It had been a simple but splendid dinner: three courses of fresh fish, all pulled from the Mediterranean hours earlier, then grilled to perfection and served with baby vegetables and a crisp white wine. Next came red wine, ripe fruit and riper cheese. My wife and I gazed at the sea, convinced that the Amalfi Coast was as glorious as everyone said it would be.
"Would you care for a digestivo?" our waiter asked. He handed me a glass of liquid as transparent as the evening air and said, "Please, you must be our guest." Thirteen years later, I can still remember the exhilarating, exotic sensation of that first sip of my first grappa--and the dozen or so sips that followed. It was clear and clean, simultaneously burning and soothing.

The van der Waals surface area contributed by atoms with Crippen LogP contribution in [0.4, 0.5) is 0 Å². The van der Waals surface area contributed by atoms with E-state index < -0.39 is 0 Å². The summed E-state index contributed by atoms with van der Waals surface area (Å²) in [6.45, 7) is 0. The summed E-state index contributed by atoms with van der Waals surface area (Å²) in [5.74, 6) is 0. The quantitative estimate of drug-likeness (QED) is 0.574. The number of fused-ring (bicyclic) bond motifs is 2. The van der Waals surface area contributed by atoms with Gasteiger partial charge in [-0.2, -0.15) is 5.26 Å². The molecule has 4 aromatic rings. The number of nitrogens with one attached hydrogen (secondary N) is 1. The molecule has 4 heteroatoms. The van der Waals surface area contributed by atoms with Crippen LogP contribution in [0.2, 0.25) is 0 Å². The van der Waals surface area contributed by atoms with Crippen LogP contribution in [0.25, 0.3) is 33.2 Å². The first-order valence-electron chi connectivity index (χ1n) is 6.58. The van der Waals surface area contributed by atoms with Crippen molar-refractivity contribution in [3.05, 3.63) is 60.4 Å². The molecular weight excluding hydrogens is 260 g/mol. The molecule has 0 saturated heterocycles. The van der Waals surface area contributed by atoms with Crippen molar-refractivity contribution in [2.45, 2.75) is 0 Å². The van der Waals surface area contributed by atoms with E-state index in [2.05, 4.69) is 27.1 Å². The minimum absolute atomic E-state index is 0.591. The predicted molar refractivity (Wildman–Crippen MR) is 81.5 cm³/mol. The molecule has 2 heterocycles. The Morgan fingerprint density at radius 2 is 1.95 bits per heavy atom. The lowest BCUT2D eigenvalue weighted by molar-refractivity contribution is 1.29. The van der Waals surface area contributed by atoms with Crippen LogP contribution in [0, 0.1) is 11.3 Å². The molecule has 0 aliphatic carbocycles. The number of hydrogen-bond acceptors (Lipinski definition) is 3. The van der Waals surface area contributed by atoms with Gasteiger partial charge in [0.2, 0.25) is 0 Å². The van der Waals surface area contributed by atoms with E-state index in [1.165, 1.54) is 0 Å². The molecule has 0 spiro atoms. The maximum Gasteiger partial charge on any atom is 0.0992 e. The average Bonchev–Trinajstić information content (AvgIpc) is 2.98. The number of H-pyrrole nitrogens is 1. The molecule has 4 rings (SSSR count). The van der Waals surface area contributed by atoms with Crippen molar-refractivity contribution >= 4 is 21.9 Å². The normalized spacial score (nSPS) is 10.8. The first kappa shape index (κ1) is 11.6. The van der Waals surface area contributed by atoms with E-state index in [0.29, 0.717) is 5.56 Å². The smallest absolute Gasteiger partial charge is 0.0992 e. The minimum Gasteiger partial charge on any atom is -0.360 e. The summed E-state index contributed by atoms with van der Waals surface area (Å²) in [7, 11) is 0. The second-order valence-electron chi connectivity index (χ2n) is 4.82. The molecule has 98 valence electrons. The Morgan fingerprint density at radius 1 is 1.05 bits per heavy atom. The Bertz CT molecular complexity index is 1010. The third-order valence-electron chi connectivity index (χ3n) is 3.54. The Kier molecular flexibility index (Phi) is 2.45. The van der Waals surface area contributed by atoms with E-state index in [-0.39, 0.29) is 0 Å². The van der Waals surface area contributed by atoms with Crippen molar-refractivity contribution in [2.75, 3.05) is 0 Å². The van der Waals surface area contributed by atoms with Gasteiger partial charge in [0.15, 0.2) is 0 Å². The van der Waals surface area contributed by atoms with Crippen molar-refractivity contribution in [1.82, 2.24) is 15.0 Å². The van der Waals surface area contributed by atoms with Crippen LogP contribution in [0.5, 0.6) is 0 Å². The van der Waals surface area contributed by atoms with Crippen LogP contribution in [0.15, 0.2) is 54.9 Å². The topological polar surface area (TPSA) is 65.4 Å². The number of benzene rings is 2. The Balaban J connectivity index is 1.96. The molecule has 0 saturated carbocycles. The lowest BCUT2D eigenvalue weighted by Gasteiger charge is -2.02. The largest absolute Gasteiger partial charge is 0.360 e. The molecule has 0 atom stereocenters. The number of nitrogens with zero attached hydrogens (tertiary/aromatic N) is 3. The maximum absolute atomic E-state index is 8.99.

I've been a grappa devotee ever since, and I've taken an almost proprietary delight in its growing popularity. Grappa originated in northern Italy, where it has been distilled commercially for more than 200 years; it's made from fermented vinaccia, the skins and seeds left over from the winemaking process. Historically, it has been a drink for farmers and other countryfolk in the foothills of the Alps and the broad plains below them, north of Venice, where the weather is cold and the work is hard. Mornings there often begin with a corretto, an espresso that has been "corrected" by the infusion of a shot of grappa. In the evening, grappa serves as social lubricant and internal heating system. Traditional grappas are still plentiful in Italy, many of them as harsh and smoky as bootleg whiskey and virtually all of them with the modest price tags you'd expect on agricultural leftovers. But grappa has moved beyond its parochial beginnings.